Posted: Thursday, June 5th 2014 at 4:44pm
GM launches compensation program for crash victims
By Ken Stanford Staff
DETROIT (AP) -- General Motors said Thursday that it will launch a program to compensate crash victims or families affected by faulty ignition switches linked to at least 13 deaths that prompted a recall of 2.6 million older small cars.
The company said it expects the program will start accepting claims Aug. 1, but didn't specify how much money will be involved. Guidelines and other details will be developed in the coming weeks, GM said.
The fund will be administered by compensation expert Kenneth Feinberg. GM announced in April the hiring of Feinberg, who handled the Sept. 11 Victim Compensation Fund as well as funds for victims of the Boston Marathon bombing and the BP oil spill.
The announcement came the same day that GM released the findings of an investigation into the faulty switches. The investigation conducted by former U.S. Attorney Anton Valukas - and paid for by General Motors - blamed a bumbling bureaucracy and engineers inability to appreciate the severity of the problem for the long delay in recalling the cars. (See separate story.)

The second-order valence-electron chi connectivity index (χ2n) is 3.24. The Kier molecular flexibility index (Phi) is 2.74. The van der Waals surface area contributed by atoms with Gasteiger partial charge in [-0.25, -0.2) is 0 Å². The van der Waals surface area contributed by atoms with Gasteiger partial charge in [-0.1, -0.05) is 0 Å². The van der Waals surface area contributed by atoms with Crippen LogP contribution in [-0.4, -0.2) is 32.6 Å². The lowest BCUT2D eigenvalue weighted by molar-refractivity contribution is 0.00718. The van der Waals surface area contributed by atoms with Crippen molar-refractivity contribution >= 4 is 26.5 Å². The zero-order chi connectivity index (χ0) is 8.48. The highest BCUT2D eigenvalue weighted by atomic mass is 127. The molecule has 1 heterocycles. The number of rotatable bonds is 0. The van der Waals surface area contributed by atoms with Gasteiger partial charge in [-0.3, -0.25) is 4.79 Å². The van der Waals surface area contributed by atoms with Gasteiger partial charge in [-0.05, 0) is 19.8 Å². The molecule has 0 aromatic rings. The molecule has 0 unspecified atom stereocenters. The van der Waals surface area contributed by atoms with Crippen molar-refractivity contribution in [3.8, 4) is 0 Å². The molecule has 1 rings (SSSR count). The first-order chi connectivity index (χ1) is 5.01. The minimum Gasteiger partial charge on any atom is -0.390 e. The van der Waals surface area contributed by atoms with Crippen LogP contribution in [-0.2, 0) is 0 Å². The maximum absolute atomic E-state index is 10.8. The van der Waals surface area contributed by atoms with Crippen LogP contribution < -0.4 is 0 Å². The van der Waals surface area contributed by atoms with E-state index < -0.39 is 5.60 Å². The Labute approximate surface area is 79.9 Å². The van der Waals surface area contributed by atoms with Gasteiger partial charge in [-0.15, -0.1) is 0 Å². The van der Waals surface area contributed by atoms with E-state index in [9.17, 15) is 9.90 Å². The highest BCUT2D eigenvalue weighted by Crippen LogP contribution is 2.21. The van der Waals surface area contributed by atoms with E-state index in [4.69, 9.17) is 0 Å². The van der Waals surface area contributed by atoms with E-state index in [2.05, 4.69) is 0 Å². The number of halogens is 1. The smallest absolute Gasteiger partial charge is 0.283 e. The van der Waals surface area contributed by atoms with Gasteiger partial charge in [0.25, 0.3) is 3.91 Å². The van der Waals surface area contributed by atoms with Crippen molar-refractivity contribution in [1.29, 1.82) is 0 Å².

CEO Mary Barra said Thursday morning that the report finds a pattern of incompetency and neglect, but not a cover-up, at the heart of the Detroit automaker's long delay in dealing with faulty ignition switches.
Barra said the company would "do the right things for those who were harmed" and "everything in our power to make sure this never happens again."
The internal investigation and Barra's remarks don't deter Lance Cooper, a Georgia-based personal injury attorney who represents victims suing GM.
Cooper said in a statement that documents produced in one lawsuit show that GM opted not to fix the safety defects in cars "for cost reasons."
"This is why it is critical that the civil cases move forward so that the American public may learn the whole truth, not just the truth GM chooses to disclose," he said.
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